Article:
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Noteworthy Books on Tulips

Long Live Tulips


Through the ages, the beauty of the tulip (Tulipa) has led many to make careers out of hybridization in a search for the latest sensation in tulip color, form and beauty. These efforts have brought the tulip from the obscurity of high mountain ranges in central Asia into the world market.

In the New York City area, tulips tend to be short-lived and are frequently treated as annuals. The best way to increase their longevity is to choose your bulbs wisely and provide optimum growing conditions.

Selecting your Bulbs

While tulip bulbs are purchased in the fall, spring is the season to start thinking about doing your window shopping. Visit different gardens and parks to see what the myriad of colorful cultivars from bulb catalogs look like in person.

As you admire these cheerful harbingers of spring take a look at their form, their height, their color. Stick your nose close to the blossom – some are fragrant – many are not. Many tulips change their color as they age. Many change their color with the light and have a translucent quality to them.

Choosing for Longevity

Many tulips last for only a few years in the New York climate. There are bulbs, however, that perform particularly well for a number of years and are good candidates for planting in this area. In ideal conditions in Holland, many of these tulips thrive for 10 to 15 years. In the New York City area, you should plan for 4 to 7 years before planting some new bulbs.

Some of the tulips that are recommended for longevity by the International Flower Bulb Centre are:

Tulipa ‘Ad Rem’, ‘Ballade’, ‘Ballerina’, ‘Cape Cod’, ‘Couleur Cardinal’, ‘Flaming Purissima’, ‘Golden Apeldoorn’, ‘Maureen’, ‘Menton’, ‘Negrita’, ‘Parade’, ‘Peer Gynt’, ‘Queen of the Night’, ‘Shirley’ ‘Showwinner’, ‘Spring Green’, ‘Spring Song’, ‘Toronto’, ‘Tres Chic’, ‘West Point’ and ‘White Triumphator’.

Planting

Like many bulbs, tulips are planted in the fall, preferably in October. They should be tucked 6 to 8 inches into the ground in areas with good drainage and full sun. Be sure to plant bulbs right side up (that is the pointed end where the leaves and flowers will emerge next spring). If you are not sure, lay the bulb on its side and it will find its way to the surface. Spacing is a personal preference and will depend on the look that you are trying to create. The bulbs should never touch each other when planted; if one rots, it may cause others to deteriorate. The bulbs put out roots in the fall and then wait until the snow melts and the temperatures warms before they shoot up and flower early in the spring.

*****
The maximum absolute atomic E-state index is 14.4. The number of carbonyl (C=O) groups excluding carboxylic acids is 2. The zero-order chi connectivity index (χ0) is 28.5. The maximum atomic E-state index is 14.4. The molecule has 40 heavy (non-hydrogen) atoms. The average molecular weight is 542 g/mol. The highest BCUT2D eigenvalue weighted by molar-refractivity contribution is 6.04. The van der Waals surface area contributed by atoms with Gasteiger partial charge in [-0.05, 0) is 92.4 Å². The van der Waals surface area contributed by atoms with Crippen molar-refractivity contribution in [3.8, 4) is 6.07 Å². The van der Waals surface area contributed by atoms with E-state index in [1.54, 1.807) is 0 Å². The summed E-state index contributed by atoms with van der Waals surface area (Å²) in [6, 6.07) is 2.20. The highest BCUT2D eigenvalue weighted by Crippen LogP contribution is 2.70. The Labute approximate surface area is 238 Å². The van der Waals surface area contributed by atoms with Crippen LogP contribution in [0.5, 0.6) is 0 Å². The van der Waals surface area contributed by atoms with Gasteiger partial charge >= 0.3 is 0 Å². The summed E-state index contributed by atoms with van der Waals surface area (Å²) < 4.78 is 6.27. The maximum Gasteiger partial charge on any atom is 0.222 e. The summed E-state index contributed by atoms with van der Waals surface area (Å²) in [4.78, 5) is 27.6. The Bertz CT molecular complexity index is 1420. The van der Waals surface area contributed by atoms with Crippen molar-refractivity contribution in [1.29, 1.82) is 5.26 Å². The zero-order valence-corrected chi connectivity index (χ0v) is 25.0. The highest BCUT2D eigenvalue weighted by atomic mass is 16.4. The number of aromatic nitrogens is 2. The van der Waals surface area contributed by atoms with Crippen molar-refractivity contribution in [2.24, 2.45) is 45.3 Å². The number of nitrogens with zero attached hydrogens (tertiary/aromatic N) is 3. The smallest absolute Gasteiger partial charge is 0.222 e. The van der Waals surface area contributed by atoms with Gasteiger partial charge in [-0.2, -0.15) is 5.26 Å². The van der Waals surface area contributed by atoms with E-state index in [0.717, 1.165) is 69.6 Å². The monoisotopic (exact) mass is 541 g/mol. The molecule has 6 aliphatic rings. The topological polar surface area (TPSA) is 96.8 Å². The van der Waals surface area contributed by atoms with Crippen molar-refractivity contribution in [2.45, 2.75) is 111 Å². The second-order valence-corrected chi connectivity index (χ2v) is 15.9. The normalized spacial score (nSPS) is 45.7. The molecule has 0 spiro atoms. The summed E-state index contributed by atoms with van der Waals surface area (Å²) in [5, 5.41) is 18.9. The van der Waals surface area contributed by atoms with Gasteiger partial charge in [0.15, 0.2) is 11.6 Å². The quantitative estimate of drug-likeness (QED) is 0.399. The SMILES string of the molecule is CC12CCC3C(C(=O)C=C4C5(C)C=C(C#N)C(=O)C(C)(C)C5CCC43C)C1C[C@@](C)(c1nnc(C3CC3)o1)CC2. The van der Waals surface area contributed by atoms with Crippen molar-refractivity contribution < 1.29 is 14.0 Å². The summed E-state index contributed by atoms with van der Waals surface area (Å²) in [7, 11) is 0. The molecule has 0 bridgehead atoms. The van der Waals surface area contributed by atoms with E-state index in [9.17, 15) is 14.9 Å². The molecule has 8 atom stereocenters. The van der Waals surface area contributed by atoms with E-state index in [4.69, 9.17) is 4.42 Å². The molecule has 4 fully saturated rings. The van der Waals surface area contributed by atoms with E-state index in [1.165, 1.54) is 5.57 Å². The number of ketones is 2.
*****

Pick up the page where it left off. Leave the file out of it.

Care Tips for Longevity

  • If planting just a few bulbs, build a mesh wire cage to prevent them from being dug up. Otherwise, cover newly planted beds with plastic bird netting to prevent squirrels and other animals from digging up your tulip bulbs. Alternatively, spray the newly planted area with hot pepper sauce.
  • Fertilize them early in the spring with either a slow-release fertilizer or organic matter such as aged cow manure just as the leaves start to appear above the ground.
  • Plant them in areas with good drainage and slightly deeper than normal, around 8 inches deep.
  • Once the blooms have faded, remember to deadhead your flowers by snapping off the seed head. The more foliage that you leave on, the more the plant will be able to photosynthesize, pouring energy into the bulb for next year’s flower.
  • Let the foliage die back on its own. Once the foliage starts to yellow it can be cleaned up. Bulbs need a six-week period for the foliage to photosynthesize and put energy back into the bulb for the following year's flowers.
  • Find creative ways of marking bulbs, so when the foliage disappears you know where they are planted. Suggestions include marking with golf tees, surrounding spring bulbs with fall-blooming crocuses, or marking the area with perennials. 

Companion Planting

Some good perennial companions for tulips are lady’s mantle (Alchemilla mollis), hardy geraniums (Geranium), blue star (Amsonia), phlox (Phlox paniculata), bugleweed (Ajuga), Siberian bugloss (Brunnera), avens (Geum) and bugbane (Actaea).

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